Darkest Hour review – a really good movie and Oldman is fantastic

by | 12 Jan 2018

‘Winston Churchill tries to rally the nation as Germany rolls through Europe and his colleagues want to advocate for peace talks with Hitler.’

Such a powerful and historic figure was Winston Churchill, that it’s unsurprising we’ve had countless portrayals of him in film and television. One of Britain’s most remembered Prime Ministers, in the last couple of years alone we’ve already had John Lithgow in Netflix original The Crown (2016-present) and Brian Cox in Churchill (2017). Now, director Joe Wright tries his hand in Darkest Hour, with Gary Oldman stepping into the shoes of this legendary and almost mythical man.

During May 1940, Prime Minister Neville Chamberlain (Ronald Pickup) is forced out of office in a vote of no confidence, and the controversial Churchill is asked to take over and form a new government by George VI (Ben Mendelsohn). With German forces pushing through Europe and pinning three hundred thousand British soldiers at Dunkirk, Churchill is under pressure to pursue peace talks with the enemy. Strongly feeling that is the wrong course of action, he’s only support seems to come from his wife Clementine (Kristin Scott Thomas) and newly appointed secretary Elizabeth (Lily James).

This is the third film within the last twelve months that in some capacity or other, has revolved around the Dunkirk evacuation. Christopher Nolan’s intense and time-bending Dunkirk (2017) was very much through the eyes of the people who experienced it first-hand. Their Finest (2017) was a fictional approach of the government wanting to use it as morale-boosting propaganda, and now, Darkest Hour as the lens of which to view Britain’s wartime leader and his political struggles.

Really though, this movie is pure Oscar bait, and more about getting Oldman an award than anything else. Indeed, it has all the hallmarks of a traditional Oscar film. A period setting, a historical figure, heightened acting, and last but not least, an inspirational speech. Even the timing of release seems deliberate, with it being so close to the academy awards.

As such a film, there’s also a familiar blueprint to its structure, and hits certain story beats that will be expected. Beats like our hero going up against the prevailing thought of his peers. Of him having to stand strong for his ideals and slowly turn everyone around to his way of thinking. All this works against it, with Wright struggling to bring anything original and fresh to the narrative.

Having said that, you can’t deny ‘Darkest Hour’ is a well-made movie, and regardless of the overdone story, is still an engaging look at an important time in world history. The detail to the period setting is excellently done, and it really feels like we’re looking at life in 1940’s London. Considering the dire times, there’s a undercurrent of comedy that serves the movie well, and keeps the tone from becoming too dour. It helps the characters feel more real and authentic, as using humour to distract ourselves from the horrors around us, feels very human and universal. This is thanks largely to Anthony McCarten’s script, who especially brings a dry wit to Churchill, and sardonic sense of humour.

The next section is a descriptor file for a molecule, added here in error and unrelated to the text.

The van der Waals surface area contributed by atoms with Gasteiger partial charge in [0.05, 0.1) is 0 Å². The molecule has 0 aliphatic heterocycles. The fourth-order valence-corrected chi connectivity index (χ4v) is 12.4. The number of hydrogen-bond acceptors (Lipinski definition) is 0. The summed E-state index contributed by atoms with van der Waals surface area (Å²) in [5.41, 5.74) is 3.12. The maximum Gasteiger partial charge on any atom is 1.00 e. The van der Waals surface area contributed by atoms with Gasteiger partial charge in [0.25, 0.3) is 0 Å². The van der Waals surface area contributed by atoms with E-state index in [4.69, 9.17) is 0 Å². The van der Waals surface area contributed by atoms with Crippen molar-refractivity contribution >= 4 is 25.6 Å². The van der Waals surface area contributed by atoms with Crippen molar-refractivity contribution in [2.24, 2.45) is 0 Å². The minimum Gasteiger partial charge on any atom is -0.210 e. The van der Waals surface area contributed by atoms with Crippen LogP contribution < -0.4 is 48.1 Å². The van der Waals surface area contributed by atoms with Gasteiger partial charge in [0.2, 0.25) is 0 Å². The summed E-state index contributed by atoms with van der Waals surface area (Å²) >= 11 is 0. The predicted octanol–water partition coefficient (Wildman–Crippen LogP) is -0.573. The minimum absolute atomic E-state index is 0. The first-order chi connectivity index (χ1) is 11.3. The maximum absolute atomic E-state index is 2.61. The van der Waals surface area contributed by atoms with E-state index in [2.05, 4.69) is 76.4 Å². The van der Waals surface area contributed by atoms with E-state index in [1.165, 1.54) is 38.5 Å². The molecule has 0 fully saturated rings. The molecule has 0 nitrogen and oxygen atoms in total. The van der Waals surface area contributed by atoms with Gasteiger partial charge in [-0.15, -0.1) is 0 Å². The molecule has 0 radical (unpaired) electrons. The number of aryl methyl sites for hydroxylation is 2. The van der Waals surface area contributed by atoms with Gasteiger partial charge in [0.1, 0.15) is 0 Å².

Speaking of which, there’s no denying this is Oldman’s film, and he acts his socks off as the larger-than-life Churchill. He does a superb job of getting his portrayal to shine through the prosthetics, and never relying on them to do the heavy lifting. Not just through the face, but it’s a brilliant physical performance as well, with Oldman using all of his body to bring this real-life character to the screen. It would be so easy to over play it, and to a certain degree he does over act (working hard for that Oscar), but he also allows the more frail and human side to come through, and knows how to restrain himself when needed.

However, that focus on Oldman does mean a lot of the supporting cast rarely get a look in. James is good as the secretary who is designed to bring out Churchill’s softer side, and Thomas equally as the long suffering wife. They’re all good, but again, mostly there to serve Oldman, with their characters not feeling very fleshed out. The same goes for his political opponents in the form of Stephen Dillane’s Lord Halifax. Good chemistry is supplied with Mendelsohn’s King George VI, in which a slow friendship grows from an antagonistic relationship.

‘Despite the unoriginal formula, Darkest Hour is a really good movie that’s worth seeing for Oldman’s performance alone. With attention to detail, an inspirational story about one of our most influential leaders, and a look at an important part of human history, this is a film that teaches as much as it entertains.’

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